There’s still time to nominate local icons for Best of D.C.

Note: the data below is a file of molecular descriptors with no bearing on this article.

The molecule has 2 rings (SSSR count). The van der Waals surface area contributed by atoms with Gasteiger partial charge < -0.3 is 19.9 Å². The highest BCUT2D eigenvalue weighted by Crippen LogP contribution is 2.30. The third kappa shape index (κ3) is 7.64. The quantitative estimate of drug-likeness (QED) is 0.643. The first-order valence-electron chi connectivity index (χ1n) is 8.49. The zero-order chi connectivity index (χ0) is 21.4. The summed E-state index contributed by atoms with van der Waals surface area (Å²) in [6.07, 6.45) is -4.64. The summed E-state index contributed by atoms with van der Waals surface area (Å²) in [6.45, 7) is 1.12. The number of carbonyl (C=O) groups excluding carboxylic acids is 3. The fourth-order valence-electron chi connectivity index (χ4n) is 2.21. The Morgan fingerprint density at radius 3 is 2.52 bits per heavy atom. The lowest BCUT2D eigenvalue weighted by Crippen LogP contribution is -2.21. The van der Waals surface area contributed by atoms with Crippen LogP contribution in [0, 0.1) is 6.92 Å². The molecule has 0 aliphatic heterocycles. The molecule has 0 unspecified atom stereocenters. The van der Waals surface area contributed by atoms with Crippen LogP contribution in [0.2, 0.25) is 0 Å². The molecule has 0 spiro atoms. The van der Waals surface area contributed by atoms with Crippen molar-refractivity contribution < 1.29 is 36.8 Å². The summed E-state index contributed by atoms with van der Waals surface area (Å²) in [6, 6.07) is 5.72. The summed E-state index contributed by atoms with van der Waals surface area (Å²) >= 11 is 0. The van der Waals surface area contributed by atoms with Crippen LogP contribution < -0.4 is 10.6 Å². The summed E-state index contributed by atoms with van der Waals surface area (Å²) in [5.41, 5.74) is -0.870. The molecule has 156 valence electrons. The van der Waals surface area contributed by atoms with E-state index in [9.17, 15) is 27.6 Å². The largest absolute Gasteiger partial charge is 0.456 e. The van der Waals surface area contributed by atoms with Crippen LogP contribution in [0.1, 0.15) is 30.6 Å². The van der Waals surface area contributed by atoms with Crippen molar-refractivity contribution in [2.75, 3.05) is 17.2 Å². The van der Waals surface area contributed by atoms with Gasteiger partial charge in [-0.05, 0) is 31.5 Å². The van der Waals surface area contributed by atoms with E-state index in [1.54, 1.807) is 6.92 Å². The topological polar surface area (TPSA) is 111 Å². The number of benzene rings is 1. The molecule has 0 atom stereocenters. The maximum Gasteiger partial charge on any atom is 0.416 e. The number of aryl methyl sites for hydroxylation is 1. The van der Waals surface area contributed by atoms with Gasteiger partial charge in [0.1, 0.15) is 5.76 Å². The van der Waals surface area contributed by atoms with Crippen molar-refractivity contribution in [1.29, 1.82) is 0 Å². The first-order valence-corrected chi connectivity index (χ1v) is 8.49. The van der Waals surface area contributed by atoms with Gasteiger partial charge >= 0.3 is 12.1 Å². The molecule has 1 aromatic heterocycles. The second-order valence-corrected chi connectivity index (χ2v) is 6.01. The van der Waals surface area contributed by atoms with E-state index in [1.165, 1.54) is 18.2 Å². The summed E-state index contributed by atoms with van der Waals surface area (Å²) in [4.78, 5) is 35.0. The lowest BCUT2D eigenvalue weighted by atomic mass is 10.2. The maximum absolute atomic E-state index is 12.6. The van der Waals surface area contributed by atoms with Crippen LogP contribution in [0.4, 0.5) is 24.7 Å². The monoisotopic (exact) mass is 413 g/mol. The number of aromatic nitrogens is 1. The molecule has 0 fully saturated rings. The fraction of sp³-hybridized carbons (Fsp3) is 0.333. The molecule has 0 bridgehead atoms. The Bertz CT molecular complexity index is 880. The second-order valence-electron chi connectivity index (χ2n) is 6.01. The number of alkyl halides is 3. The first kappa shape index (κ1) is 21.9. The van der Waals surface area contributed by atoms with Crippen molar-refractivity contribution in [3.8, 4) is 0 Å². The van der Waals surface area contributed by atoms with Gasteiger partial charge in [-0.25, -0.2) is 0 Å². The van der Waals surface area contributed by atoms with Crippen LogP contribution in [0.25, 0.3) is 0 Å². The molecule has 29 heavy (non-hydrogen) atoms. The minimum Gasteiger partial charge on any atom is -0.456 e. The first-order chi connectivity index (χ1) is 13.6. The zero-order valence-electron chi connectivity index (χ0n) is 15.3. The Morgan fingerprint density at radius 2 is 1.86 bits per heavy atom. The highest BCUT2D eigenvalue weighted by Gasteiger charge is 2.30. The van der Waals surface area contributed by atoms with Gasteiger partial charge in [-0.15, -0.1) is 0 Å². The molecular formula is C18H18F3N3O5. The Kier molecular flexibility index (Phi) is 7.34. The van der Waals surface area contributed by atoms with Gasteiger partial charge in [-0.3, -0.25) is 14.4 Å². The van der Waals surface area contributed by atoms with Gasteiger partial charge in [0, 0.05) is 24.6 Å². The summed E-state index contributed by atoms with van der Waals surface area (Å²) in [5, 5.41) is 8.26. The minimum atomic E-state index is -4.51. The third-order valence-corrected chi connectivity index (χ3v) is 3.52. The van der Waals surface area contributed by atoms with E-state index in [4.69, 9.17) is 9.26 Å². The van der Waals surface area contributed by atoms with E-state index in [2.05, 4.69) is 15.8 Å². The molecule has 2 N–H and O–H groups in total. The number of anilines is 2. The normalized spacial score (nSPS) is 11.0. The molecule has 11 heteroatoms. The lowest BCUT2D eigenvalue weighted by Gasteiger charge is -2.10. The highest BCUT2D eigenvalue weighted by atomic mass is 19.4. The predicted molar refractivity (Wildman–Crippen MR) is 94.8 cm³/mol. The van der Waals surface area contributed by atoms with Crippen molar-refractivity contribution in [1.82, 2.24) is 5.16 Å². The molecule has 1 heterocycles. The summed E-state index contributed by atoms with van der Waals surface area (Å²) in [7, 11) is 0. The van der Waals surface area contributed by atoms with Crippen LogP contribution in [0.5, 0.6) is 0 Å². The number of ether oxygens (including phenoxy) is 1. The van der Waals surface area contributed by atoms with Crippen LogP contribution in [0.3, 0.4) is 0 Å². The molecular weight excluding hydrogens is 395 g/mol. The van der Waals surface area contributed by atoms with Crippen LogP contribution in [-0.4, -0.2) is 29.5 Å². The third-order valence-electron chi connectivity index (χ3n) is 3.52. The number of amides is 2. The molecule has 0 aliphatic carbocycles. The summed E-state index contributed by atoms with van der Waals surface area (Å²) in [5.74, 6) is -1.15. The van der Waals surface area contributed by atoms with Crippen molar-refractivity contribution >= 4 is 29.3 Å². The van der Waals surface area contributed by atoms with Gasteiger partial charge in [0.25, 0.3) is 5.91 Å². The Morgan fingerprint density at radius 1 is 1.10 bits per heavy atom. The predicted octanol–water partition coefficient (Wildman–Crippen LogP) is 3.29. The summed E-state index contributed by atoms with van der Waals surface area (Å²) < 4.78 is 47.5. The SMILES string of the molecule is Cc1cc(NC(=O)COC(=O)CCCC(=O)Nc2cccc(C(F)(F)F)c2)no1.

If you don’t think America has a race problem, you might live in a fallout shelter. Seriously: look no further than last weekend’s Super Bowl halftime show, with Beyoncé’s exhilarating, powerful performance—literally the only reason to watch the program—and how it was received by Right Wing America. “This is football, not Hollywood, and I thought it was really outrageous that she used it as a platform to attack police officers who are the people who protect her and protect us, and keep us alive,” former New York mayor and cantankerous Rich, Old White Man Rudy Giuliani said. News for you, Giuliani: It was completely appropriate and justified for Queen Bey to use the Super Bowl as a platform to deliver her urgent and necessary message. But Beyoncé is hardly the first artist to use music as a platform to call out race and social issues. Since 2010, Brooklyn’s Aye Nako has written songs about race, gender, and the misrepresentation of identity, especially in the media. “Oh yeah, you’re just confused about the creatures you read in the news/ Oh yeah, you’re totally confused,” the band sings with desperate and assertive conviction on “White Noise.” In 2016, a group with a message as urgent as Aye Nako’s has never been so necessary. Aye Nako performs with Governess, didi, and Chimp Suit at 7 p.m. at St. Stephen and the Incarnation Episcopal Church, 1525 Newton St. NW. Free. positiveforcedc.com.